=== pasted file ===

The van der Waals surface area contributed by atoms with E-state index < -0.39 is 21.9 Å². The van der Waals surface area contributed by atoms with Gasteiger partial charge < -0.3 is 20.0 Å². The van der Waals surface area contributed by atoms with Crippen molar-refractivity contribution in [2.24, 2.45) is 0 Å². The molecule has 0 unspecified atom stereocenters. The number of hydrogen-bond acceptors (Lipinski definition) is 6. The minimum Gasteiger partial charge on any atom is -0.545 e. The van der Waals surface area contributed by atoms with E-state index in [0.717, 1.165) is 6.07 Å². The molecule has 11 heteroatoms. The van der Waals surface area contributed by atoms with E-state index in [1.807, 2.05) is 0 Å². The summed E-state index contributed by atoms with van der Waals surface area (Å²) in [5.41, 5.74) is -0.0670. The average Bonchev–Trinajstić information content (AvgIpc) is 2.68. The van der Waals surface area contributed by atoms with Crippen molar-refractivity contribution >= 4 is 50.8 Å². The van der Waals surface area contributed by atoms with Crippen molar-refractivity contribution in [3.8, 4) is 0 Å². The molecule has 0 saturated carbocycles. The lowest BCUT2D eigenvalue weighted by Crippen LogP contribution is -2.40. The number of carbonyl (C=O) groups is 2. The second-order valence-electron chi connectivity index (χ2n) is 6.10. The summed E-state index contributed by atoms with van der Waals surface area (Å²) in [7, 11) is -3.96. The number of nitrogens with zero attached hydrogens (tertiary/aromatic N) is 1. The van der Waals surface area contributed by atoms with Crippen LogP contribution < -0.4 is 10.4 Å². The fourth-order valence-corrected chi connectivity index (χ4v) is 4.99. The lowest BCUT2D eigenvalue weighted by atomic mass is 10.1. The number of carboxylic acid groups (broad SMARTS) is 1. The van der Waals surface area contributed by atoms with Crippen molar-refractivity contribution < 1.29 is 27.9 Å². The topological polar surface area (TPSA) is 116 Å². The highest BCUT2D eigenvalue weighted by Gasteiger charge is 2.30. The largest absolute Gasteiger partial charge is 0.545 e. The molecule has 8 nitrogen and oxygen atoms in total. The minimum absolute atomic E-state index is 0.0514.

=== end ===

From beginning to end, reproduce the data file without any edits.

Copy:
The van der Waals surface area contributed by atoms with E-state index < -0.39 is 21.9 Å². The van der Waals surface area contributed by atoms with Gasteiger partial charge < -0.3 is 20.0 Å². The van der Waals surface area contributed by atoms with Crippen molar-refractivity contribution in [2.24, 2.45) is 0 Å². The molecule has 0 unspecified atom stereocenters. The number of hydrogen-bond acceptors (Lipinski definition) is 6. The minimum Gasteiger partial charge on any atom is -0.545 e. The van der Waals surface area contributed by atoms with E-state index in [0.717, 1.165) is 6.07 Å². The molecule has 11 heteroatoms. The van der Waals surface area contributed by atoms with E-state index in [1.807, 2.05) is 0 Å². The summed E-state index contributed by atoms with van der Waals surface area (Å²) in [5.41, 5.74) is -0.0670. The average Bonchev–Trinajstić information content (AvgIpc) is 2.68. The van der Waals surface area contributed by atoms with Crippen molar-refractivity contribution >= 4 is 50.8 Å². The van der Waals surface area contributed by atoms with Crippen molar-refractivity contribution in [3.8, 4) is 0 Å². The molecule has 0 saturated carbocycles. The lowest BCUT2D eigenvalue weighted by Crippen LogP contribution is -2.40. The number of carbonyl (C=O) groups is 2. The second-order valence-electron chi connectivity index (χ2n) is 6.10. The summed E-state index contributed by atoms with van der Waals surface area (Å²) in [7, 11) is -3.96. The number of nitrogens with zero attached hydrogens (tertiary/aromatic N) is 1. The van der Waals surface area contributed by atoms with Crippen LogP contribution < -0.4 is 10.4 Å². The fourth-order valence-corrected chi connectivity index (χ4v) is 4.99. The lowest BCUT2D eigenvalue weighted by atomic mass is 10.1. The number of carboxylic acid groups (broad SMARTS) is 1. The van der Waals surface area contributed by atoms with Crippen molar-refractivity contribution < 1.29 is 27.9 Å². The topological polar surface area (TPSA) is 116 Å². The highest BCUT2D eigenvalue weighted by Gasteiger charge is 2.30. The largest absolute Gasteiger partial charge is 0.545 e. The molecule has 8 nitrogen and oxygen atoms in total. The minimum absolute atomic E-state index is 0.0514.